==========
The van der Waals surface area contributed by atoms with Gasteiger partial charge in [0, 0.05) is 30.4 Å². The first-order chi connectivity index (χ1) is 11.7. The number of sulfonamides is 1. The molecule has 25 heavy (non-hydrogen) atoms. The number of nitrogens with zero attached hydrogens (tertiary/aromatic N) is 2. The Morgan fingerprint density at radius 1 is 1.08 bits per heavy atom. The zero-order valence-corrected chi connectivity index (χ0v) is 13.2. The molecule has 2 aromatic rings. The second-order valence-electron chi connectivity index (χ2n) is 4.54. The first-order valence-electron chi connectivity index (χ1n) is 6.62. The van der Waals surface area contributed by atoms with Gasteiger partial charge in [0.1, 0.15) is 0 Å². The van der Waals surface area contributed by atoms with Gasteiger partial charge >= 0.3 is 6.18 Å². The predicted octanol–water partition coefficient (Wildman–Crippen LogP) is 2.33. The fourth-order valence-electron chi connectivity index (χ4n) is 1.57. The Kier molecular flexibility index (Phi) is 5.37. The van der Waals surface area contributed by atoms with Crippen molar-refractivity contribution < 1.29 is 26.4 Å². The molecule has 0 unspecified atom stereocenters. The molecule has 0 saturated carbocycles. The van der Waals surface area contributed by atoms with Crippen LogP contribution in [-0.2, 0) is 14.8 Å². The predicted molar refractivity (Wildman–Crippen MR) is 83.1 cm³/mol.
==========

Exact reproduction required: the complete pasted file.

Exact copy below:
The van der Waals surface area contributed by atoms with Gasteiger partial charge in [0, 0.05) is 30.4 Å². The first-order chi connectivity index (χ1) is 11.7. The number of sulfonamides is 1. The molecule has 25 heavy (non-hydrogen) atoms. The number of nitrogens with zero attached hydrogens (tertiary/aromatic N) is 2. The Morgan fingerprint density at radius 1 is 1.08 bits per heavy atom. The zero-order valence-corrected chi connectivity index (χ0v) is 13.2. The molecule has 2 aromatic rings. The second-order valence-electron chi connectivity index (χ2n) is 4.54. The first-order valence-electron chi connectivity index (χ1n) is 6.62. The van der Waals surface area contributed by atoms with Gasteiger partial charge in [0.1, 0.15) is 0 Å². The van der Waals surface area contributed by atoms with Gasteiger partial charge >= 0.3 is 6.18 Å². The predicted octanol–water partition coefficient (Wildman–Crippen LogP) is 2.33. The fourth-order valence-electron chi connectivity index (χ4n) is 1.57. The Kier molecular flexibility index (Phi) is 5.37. The van der Waals surface area contributed by atoms with Crippen molar-refractivity contribution < 1.29 is 26.4 Å². The molecule has 0 unspecified atom stereocenters. The molecule has 0 saturated carbocycles. The van der Waals surface area contributed by atoms with Crippen LogP contribution in [-0.2, 0) is 14.8 Å². The predicted molar refractivity (Wildman–Crippen MR) is 83.1 cm³/mol.